In the book, Bollettieri makes a “makeshift truce” with Agassi, traveling with him on tour as a “sounding board” and, for a time, “honestly, a friend” — until Nick “puts the touch on me for money,” Agassi writes. This is after Nick sells the academy to IMG (in the book he complains to Andre that he did so for all the wrong reasons and lost money in the process). After spending “hundreds of thousands above the hundreds of thousands I’ve already given him,” Bollettieri is at least consistent in his regard for Andre. But that’s another story.
What Really Rankles
I think what really rankles me as a reader of Agassi’s book is not only hearing the US Open announcers praise Bollettieri as a great coach who’s destined for the Hall of Fame, but also finding similar praise elsewhere on the Internet.
At Tennis.com, for example, Tom Perrotta writes:
“I’m not going to waste much space stating the obvious: If Bollettieri doesn’t belong in the Hall of Fame, then there’s no point in having such an institution. Whether you love or loathe his brash attitude, self-promotion, ever-present sunglasses, permanent suntan and unique definition of ‘marriage’ (he has had eight wives), he is — objectively, without any rational argument to the contrary — one of the two or three most important coaches the sport has ever known…”
Really. But what kind of coach is that? When the kids in your charge are all of 14, shouldn’t you help them find balance in their lives, even (and especially!) if they’re destined to win big tournaments, as Agassi was?
As he grows older, Agassi aligns himself with better advisors — clearly “father figures” who understand his deeper needs and help him find himself, though that process takes decades.
But the reader keeps wondering: What about today’s students at Bollettieri and other “academies” for up-and-coming teenagers in all sports — kids stuck in “gulags” who spend eight hours a day training and four hours failing in class. Are they, too, passed on by uncaring teachers?
[Note: Today the Bollettieri Tennis Academy is now a part of IMG Academies, and Nick is still the spokesperson. IMG seems to have parted with Bradenton (which looks like a terrific preparatory school on its website) and brought in Pendleton School, an on-campus facility that in turn appears to be dedicated to providing a good education for its students on their way to sports stardom. So the question that comes to mind as one looks at these gorgeous websites is how much pressure from the sports world, the media, the families, the coaches and fans like you and me is still creeping in. Or have those pressures simply moved below the radar.]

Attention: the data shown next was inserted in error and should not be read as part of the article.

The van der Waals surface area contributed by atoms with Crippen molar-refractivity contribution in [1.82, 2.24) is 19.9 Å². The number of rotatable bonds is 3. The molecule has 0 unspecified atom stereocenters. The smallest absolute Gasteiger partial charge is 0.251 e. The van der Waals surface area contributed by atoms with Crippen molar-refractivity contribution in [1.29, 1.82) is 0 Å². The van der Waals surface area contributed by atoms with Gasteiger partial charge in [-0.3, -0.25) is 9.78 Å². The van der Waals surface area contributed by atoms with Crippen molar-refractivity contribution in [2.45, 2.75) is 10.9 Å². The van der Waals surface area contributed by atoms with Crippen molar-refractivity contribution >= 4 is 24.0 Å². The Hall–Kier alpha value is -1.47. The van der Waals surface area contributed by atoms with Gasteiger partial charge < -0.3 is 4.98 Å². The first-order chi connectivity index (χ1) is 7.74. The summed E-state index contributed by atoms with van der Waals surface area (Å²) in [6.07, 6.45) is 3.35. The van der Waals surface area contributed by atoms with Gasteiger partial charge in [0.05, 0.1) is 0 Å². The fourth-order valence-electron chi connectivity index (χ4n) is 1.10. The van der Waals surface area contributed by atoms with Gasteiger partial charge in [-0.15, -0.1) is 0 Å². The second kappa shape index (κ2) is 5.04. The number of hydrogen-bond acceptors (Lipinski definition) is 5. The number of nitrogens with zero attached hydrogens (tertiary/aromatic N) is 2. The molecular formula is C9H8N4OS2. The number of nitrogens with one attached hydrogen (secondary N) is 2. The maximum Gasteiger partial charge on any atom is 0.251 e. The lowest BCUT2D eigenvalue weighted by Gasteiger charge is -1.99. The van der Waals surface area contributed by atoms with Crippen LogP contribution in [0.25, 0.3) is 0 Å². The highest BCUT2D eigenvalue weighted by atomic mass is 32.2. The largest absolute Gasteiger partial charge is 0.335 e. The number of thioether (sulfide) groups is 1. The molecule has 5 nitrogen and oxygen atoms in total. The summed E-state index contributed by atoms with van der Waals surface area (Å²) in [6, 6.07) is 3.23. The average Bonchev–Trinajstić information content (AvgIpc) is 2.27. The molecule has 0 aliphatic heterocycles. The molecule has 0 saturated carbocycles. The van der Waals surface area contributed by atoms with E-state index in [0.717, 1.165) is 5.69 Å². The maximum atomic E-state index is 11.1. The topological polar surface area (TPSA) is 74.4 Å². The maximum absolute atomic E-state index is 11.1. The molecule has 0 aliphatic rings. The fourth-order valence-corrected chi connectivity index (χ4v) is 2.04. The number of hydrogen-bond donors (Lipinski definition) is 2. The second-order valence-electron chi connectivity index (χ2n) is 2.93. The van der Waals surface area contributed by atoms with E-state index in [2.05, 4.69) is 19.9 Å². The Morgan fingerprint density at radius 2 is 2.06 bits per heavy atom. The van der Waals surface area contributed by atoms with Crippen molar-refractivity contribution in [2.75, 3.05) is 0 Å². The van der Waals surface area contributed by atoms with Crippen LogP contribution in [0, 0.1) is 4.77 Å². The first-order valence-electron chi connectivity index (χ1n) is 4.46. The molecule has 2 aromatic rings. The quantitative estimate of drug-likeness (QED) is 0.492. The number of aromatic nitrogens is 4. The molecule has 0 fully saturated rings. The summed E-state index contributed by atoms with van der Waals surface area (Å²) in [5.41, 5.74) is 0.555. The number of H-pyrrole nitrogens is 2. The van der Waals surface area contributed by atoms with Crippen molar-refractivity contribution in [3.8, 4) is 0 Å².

‘Get a Little Better Every Day’
I did get one more laugh upon viewing a video at the Nick Bollettieri Tennis Academy where Nick himself tells us the secret of his success: “You have to know how to read people,” he says. “Whatever asset I’ve had is the ability to look at somebody and know how to relate to that person and help that person get a little better every day.”
Uh-huh. Well, there’s no doubt that Bollettieri looked at Andre Agassi as a real cash cow early on. Making Andre “a little better every day” meant that Agassi got better at tennis despite Bollettieri and the Bradenton school, then turned over “hundreds of thousands” of dollars to Nick.
I’m sure in the larger sense that we all share a concern that sports champions in the United States are admired as much for their entertainment potential as for their athleticism on the court or field or track.
But Agassi is saying that things don’t have to be that way. That’s why he’s still pouring his heart and soul, not to mention more millions, into his charter school for kids who are just at the age where good teachers and good coaches can make a difference.
Then I got to thinking about Kerri Strug, the Olympic gymnast who injured her ankle and went on to make her last vault anyway. She landed right on the worst part of that ankle and won the Gold Medal for America “before crumpling to the floor in pain.” At which point her spotlight-stealing coach, Bela Karolyi, carried her around to wild cheers from the crowd and took all the credit.
Well, we are the audience and we are the ones cheering, so we’re the ones who can instill new priorities. It’s happening in pro football, after all: Coaches no longer allow players to “play through” symptoms of concussion — a small step, granted, but important — and fans have applauded the decision.
With more books like Agassi’s Open, maybe “academies” will provide a well-balanced education to up-and-coming young players, making them equipped to explore the whole world instead of one small part of it.
Had such priorities been in place with Kerri Strug, the US Olympic team would never have allowed such an injured player to continue. The coaches would have taken her out of the competition the instant they spotted her damaged ankle.
Then a message would have gone out to millions of young viewers that risking your health for temporary glory is not worth it, and that future Hall of Fame coaches are here to help players really and truly “get a little better every day.”